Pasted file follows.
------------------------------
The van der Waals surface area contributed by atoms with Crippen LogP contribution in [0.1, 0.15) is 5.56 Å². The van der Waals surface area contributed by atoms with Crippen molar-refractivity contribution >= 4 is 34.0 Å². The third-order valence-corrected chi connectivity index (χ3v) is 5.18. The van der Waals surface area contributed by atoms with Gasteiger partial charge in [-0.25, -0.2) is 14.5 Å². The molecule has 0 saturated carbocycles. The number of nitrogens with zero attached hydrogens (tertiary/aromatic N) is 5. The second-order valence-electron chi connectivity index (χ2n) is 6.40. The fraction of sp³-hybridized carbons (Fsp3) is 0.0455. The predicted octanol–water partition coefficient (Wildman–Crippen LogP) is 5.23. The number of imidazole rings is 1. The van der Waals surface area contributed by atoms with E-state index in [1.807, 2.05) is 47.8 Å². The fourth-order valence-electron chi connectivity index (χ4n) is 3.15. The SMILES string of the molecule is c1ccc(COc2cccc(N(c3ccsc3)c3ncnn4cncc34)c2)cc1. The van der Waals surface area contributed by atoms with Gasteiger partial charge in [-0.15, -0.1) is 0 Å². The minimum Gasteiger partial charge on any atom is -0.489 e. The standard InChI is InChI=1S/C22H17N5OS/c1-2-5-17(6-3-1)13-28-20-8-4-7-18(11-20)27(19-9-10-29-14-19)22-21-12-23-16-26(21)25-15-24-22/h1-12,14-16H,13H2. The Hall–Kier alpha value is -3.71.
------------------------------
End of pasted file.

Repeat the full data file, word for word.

The van der Waals surface area contributed by atoms with Crippen LogP contribution in [0.1, 0.15) is 5.56 Å². The van der Waals surface area contributed by atoms with Crippen molar-refractivity contribution >= 4 is 34.0 Å². The third-order valence-corrected chi connectivity index (χ3v) is 5.18. The van der Waals surface area contributed by atoms with Gasteiger partial charge in [-0.25, -0.2) is 14.5 Å². The molecule has 0 saturated carbocycles. The number of nitrogens with zero attached hydrogens (tertiary/aromatic N) is 5. The second-order valence-electron chi connectivity index (χ2n) is 6.40. The fraction of sp³-hybridized carbons (Fsp3) is 0.0455. The predicted octanol–water partition coefficient (Wildman–Crippen LogP) is 5.23. The number of imidazole rings is 1. The van der Waals surface area contributed by atoms with E-state index in [1.807, 2.05) is 47.8 Å². The fourth-order valence-electron chi connectivity index (χ4n) is 3.15. The SMILES string of the molecule is c1ccc(COc2cccc(N(c3ccsc3)c3ncnn4cncc34)c2)cc1. The van der Waals surface area contributed by atoms with Gasteiger partial charge in [-0.15, -0.1) is 0 Å². The minimum Gasteiger partial charge on any atom is -0.489 e. The standard InChI is InChI=1S/C22H17N5OS/c1-2-5-17(6-3-1)13-28-20-8-4-7-18(11-20)27(19-9-10-29-14-19)22-21-12-23-16-26(21)25-15-24-22/h1-12,14-16H,13H2. The Hall–Kier alpha value is -3.71.